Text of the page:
The KCL-UCL rivalry has been going strong since its ignition in the 1820s, when King’s was founded as the Anglican counterpart to UCL’s secularism. It has manifested on the sports pitch, in academics, and, perhaps most infamously, with the theft of Jeremy Bentham’s preserved head by King’s students in the 90s.

However, athletic prowess and mascot heists aside, what the rivalry really boils down to is which university occupies the most space in the public consciousness (i.e. how much the public really care). It’s what competitive students struggle to quantify: that intangible buzz surrounding their university.

Luckily, a winner can still be declared. While technology has yet to read it minds, it has gotten quite close in the form of search engine data. Google Trends lends particular insight to the KCL-UCL rankings. Alas, the outlook is not good for King’s.

Google Trends can show the relative interest of not just a Search term (i.e. anything related to the words “King’s,” “College,” and “London”) but a Topic, which specifically targets searches related to King’s College London, the public university in London, England. Interest over time is measured on a scale of 0 to 100, with 100 being the most searches in a given period of time and 0 being less than 1% of the peak number of searches. Relative interest can also be used to compare two or more search terms.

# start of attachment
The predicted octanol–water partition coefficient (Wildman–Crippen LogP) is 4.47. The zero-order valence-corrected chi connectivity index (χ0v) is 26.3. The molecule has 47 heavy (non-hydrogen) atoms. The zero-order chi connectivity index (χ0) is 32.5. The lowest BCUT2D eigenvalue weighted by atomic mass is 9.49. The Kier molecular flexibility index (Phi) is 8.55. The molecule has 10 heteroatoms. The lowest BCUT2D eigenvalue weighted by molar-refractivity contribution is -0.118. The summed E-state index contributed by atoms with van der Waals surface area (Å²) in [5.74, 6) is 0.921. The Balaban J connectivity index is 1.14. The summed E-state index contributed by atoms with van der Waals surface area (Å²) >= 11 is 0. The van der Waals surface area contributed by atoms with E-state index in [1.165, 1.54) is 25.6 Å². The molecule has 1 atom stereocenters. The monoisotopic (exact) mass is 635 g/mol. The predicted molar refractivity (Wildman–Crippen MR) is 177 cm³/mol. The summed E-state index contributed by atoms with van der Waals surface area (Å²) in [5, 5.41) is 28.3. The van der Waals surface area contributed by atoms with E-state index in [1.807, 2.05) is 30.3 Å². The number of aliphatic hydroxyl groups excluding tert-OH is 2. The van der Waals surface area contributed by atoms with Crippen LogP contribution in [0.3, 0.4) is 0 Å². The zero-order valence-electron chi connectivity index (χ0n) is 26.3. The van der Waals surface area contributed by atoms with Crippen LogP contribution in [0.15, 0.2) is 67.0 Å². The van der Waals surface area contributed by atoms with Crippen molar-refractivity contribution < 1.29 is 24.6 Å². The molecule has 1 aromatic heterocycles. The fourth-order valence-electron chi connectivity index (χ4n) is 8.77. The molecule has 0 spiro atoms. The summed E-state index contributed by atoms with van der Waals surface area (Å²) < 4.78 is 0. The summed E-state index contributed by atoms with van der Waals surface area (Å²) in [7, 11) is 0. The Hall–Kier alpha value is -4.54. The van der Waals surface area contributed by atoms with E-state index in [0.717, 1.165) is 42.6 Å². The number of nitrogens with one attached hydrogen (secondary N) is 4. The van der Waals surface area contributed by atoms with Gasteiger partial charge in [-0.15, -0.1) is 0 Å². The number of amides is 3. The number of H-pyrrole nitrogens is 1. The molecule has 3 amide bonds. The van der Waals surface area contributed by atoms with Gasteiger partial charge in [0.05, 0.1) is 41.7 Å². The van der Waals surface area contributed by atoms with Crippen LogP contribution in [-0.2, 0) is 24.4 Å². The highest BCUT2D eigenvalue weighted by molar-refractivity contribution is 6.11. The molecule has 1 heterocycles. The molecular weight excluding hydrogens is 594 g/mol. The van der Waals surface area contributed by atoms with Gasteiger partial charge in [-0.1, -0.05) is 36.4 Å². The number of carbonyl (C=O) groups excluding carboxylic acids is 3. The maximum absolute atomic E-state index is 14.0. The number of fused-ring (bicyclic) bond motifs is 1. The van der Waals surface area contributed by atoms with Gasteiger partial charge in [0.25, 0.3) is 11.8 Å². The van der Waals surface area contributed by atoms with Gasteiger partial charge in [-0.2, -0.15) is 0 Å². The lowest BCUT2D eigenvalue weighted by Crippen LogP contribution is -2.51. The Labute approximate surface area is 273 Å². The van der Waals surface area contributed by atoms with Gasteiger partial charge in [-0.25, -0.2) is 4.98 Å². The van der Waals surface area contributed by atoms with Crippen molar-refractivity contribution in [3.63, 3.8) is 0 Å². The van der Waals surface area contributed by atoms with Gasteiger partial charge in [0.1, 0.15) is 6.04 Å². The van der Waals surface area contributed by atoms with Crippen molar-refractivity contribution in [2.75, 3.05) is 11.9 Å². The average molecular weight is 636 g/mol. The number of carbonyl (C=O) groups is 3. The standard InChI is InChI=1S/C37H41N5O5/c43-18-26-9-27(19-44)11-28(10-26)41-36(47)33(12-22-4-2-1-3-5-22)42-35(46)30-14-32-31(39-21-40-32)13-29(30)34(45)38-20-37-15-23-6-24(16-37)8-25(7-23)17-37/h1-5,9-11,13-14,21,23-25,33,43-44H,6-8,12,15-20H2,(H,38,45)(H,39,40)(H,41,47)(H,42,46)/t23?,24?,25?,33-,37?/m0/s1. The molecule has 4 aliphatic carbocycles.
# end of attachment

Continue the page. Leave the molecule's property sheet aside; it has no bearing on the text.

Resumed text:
The Global Competition – rivalry bubbles under the surface between KCL and UCL.

Average interest in the past year was scored as 55 for King’s and 62 for UCL. This indicates that the public is about 12% more likely to search for UCL over KCL—not very promising news for King’s students trying to claim UCL is irrelevant.

However, that gap seems to be closing. Five years ago the score was 47-62 and King’s has been steadily gaining ground since: if the trend continues we will catch up by 2023.

KCL has also seen some international converts. During the past five years, international searches related to King’s College London have outpaced those related to University College London in several countries, including Canada, France, and Sweden.

For the time being the public seems more interested in UCL. But in a few years, it may be too close to call, at which resorting to point pranks might have to be the real assertion of dominance.

Do you agree? Leave a comment